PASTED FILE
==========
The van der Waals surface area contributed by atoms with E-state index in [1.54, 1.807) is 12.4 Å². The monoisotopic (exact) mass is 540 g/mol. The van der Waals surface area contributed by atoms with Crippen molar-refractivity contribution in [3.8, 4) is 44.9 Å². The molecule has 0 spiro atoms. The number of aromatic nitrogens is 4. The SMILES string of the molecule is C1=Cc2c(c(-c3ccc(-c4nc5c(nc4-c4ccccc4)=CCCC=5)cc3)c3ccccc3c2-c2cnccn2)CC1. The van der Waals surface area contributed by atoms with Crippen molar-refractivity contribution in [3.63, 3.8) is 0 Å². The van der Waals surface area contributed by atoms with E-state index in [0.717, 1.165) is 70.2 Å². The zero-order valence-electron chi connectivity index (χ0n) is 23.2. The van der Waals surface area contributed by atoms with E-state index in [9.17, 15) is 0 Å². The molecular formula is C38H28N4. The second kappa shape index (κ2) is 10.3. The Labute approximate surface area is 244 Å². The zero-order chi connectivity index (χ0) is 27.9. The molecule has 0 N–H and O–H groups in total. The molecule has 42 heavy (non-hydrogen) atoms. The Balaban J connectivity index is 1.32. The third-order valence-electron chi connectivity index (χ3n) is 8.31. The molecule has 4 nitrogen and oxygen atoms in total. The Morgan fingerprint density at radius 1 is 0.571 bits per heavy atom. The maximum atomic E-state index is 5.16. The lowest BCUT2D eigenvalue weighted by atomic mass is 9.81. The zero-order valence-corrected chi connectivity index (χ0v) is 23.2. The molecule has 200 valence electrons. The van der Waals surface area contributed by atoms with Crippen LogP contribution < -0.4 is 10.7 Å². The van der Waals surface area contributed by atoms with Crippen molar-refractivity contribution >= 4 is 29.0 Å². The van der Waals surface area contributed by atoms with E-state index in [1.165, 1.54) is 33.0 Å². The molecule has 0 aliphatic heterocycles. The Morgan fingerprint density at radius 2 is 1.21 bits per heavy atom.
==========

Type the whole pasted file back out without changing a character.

The van der Waals surface area contributed by atoms with E-state index in [1.54, 1.807) is 12.4 Å². The monoisotopic (exact) mass is 540 g/mol. The van der Waals surface area contributed by atoms with Crippen molar-refractivity contribution in [3.8, 4) is 44.9 Å². The molecule has 0 spiro atoms. The number of aromatic nitrogens is 4. The SMILES string of the molecule is C1=Cc2c(c(-c3ccc(-c4nc5c(nc4-c4ccccc4)=CCCC=5)cc3)c3ccccc3c2-c2cnccn2)CC1. The van der Waals surface area contributed by atoms with Crippen molar-refractivity contribution in [3.63, 3.8) is 0 Å². The van der Waals surface area contributed by atoms with E-state index in [0.717, 1.165) is 70.2 Å². The zero-order valence-electron chi connectivity index (χ0n) is 23.2. The van der Waals surface area contributed by atoms with E-state index in [9.17, 15) is 0 Å². The molecular formula is C38H28N4. The second kappa shape index (κ2) is 10.3. The Labute approximate surface area is 244 Å². The zero-order chi connectivity index (χ0) is 27.9. The molecule has 0 N–H and O–H groups in total. The molecule has 42 heavy (non-hydrogen) atoms. The Balaban J connectivity index is 1.32. The third-order valence-electron chi connectivity index (χ3n) is 8.31. The molecule has 4 nitrogen and oxygen atoms in total. The Morgan fingerprint density at radius 1 is 0.571 bits per heavy atom. The maximum atomic E-state index is 5.16. The lowest BCUT2D eigenvalue weighted by atomic mass is 9.81. The zero-order valence-corrected chi connectivity index (χ0v) is 23.2. The molecule has 200 valence electrons. The van der Waals surface area contributed by atoms with Crippen LogP contribution < -0.4 is 10.7 Å². The van der Waals surface area contributed by atoms with Crippen molar-refractivity contribution >= 4 is 29.0 Å². The van der Waals surface area contributed by atoms with E-state index in [1.165, 1.54) is 33.0 Å². The molecule has 0 aliphatic heterocycles. The Morgan fingerprint density at radius 2 is 1.21 bits per heavy atom.